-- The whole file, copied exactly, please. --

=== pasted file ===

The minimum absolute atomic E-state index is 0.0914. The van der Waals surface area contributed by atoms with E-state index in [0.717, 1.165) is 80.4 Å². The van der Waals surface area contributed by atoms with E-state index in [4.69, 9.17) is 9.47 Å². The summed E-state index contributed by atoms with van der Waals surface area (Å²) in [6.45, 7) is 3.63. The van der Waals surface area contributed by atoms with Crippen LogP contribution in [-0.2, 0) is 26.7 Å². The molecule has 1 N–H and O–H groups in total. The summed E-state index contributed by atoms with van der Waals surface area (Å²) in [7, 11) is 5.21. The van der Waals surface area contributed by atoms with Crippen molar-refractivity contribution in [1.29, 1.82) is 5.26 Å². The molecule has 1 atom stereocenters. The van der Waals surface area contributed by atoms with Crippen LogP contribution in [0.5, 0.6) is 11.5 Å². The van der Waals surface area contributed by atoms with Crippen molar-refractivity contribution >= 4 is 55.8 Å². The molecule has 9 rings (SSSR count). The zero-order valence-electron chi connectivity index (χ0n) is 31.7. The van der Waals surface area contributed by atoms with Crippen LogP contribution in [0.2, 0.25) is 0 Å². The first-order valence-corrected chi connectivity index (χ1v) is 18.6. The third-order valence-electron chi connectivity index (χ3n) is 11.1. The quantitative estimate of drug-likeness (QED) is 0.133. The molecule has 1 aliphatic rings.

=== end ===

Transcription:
The minimum absolute atomic E-state index is 0.0914. The van der Waals surface area contributed by atoms with E-state index in [0.717, 1.165) is 80.4 Å². The van der Waals surface area contributed by atoms with E-state index in [4.69, 9.17) is 9.47 Å². The summed E-state index contributed by atoms with van der Waals surface area (Å²) in [6.45, 7) is 3.63. The van der Waals surface area contributed by atoms with Crippen LogP contribution in [-0.2, 0) is 26.7 Å². The molecule has 1 N–H and O–H groups in total. The summed E-state index contributed by atoms with van der Waals surface area (Å²) in [7, 11) is 5.21. The van der Waals surface area contributed by atoms with Crippen molar-refractivity contribution in [1.29, 1.82) is 5.26 Å². The molecule has 1 atom stereocenters. The van der Waals surface area contributed by atoms with Crippen LogP contribution in [0.5, 0.6) is 11.5 Å². The van der Waals surface area contributed by atoms with Crippen molar-refractivity contribution >= 4 is 55.8 Å². The molecule has 9 rings (SSSR count). The zero-order valence-electron chi connectivity index (χ0n) is 31.7. The van der Waals surface area contributed by atoms with Crippen LogP contribution in [0.2, 0.25) is 0 Å². The first-order valence-corrected chi connectivity index (χ1v) is 18.6. The third-order valence-electron chi connectivity index (χ3n) is 11.1. The quantitative estimate of drug-likeness (QED) is 0.133. The molecule has 1 aliphatic rings.